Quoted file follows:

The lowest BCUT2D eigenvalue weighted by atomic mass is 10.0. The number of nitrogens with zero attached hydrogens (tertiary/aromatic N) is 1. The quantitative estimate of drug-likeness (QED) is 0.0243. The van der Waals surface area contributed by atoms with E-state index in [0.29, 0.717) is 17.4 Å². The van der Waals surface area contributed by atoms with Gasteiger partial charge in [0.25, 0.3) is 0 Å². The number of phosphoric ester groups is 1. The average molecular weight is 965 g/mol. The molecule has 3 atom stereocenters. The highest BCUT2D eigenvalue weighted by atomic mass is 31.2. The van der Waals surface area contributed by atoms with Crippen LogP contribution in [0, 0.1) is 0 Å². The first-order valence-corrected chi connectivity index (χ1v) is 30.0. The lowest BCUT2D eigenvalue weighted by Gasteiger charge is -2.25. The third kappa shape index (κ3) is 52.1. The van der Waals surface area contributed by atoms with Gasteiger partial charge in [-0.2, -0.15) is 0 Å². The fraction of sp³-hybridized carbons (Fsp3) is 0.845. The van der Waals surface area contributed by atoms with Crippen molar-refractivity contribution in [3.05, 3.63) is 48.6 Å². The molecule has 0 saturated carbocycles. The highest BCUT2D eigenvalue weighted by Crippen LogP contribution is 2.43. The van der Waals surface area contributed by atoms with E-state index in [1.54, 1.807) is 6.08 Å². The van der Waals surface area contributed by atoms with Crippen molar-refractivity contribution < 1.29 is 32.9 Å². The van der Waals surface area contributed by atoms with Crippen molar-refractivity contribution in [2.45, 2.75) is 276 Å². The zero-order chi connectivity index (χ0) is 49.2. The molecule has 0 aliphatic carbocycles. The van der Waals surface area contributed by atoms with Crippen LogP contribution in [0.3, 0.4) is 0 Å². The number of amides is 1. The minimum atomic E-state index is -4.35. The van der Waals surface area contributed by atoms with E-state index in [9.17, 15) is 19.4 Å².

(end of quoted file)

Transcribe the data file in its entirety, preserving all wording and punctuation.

The lowest BCUT2D eigenvalue weighted by atomic mass is 10.0. The number of nitrogens with zero attached hydrogens (tertiary/aromatic N) is 1. The quantitative estimate of drug-likeness (QED) is 0.0243. The van der Waals surface area contributed by atoms with E-state index in [0.29, 0.717) is 17.4 Å². The van der Waals surface area contributed by atoms with Gasteiger partial charge in [0.25, 0.3) is 0 Å². The number of phosphoric ester groups is 1. The average molecular weight is 965 g/mol. The molecule has 3 atom stereocenters. The highest BCUT2D eigenvalue weighted by atomic mass is 31.2. The van der Waals surface area contributed by atoms with Crippen LogP contribution in [0, 0.1) is 0 Å². The first-order valence-corrected chi connectivity index (χ1v) is 30.0. The lowest BCUT2D eigenvalue weighted by Gasteiger charge is -2.25. The third kappa shape index (κ3) is 52.1. The van der Waals surface area contributed by atoms with Gasteiger partial charge in [-0.2, -0.15) is 0 Å². The fraction of sp³-hybridized carbons (Fsp3) is 0.845. The van der Waals surface area contributed by atoms with Crippen molar-refractivity contribution in [3.05, 3.63) is 48.6 Å². The molecule has 0 saturated carbocycles. The highest BCUT2D eigenvalue weighted by Crippen LogP contribution is 2.43. The van der Waals surface area contributed by atoms with E-state index in [1.54, 1.807) is 6.08 Å². The van der Waals surface area contributed by atoms with Crippen molar-refractivity contribution < 1.29 is 32.9 Å². The van der Waals surface area contributed by atoms with Crippen molar-refractivity contribution in [2.45, 2.75) is 276 Å². The zero-order chi connectivity index (χ0) is 49.2. The molecule has 0 aliphatic carbocycles. The van der Waals surface area contributed by atoms with Crippen LogP contribution in [0.3, 0.4) is 0 Å². The number of amides is 1. The minimum atomic E-state index is -4.35. The van der Waals surface area contributed by atoms with E-state index in [9.17, 15) is 19.4 Å².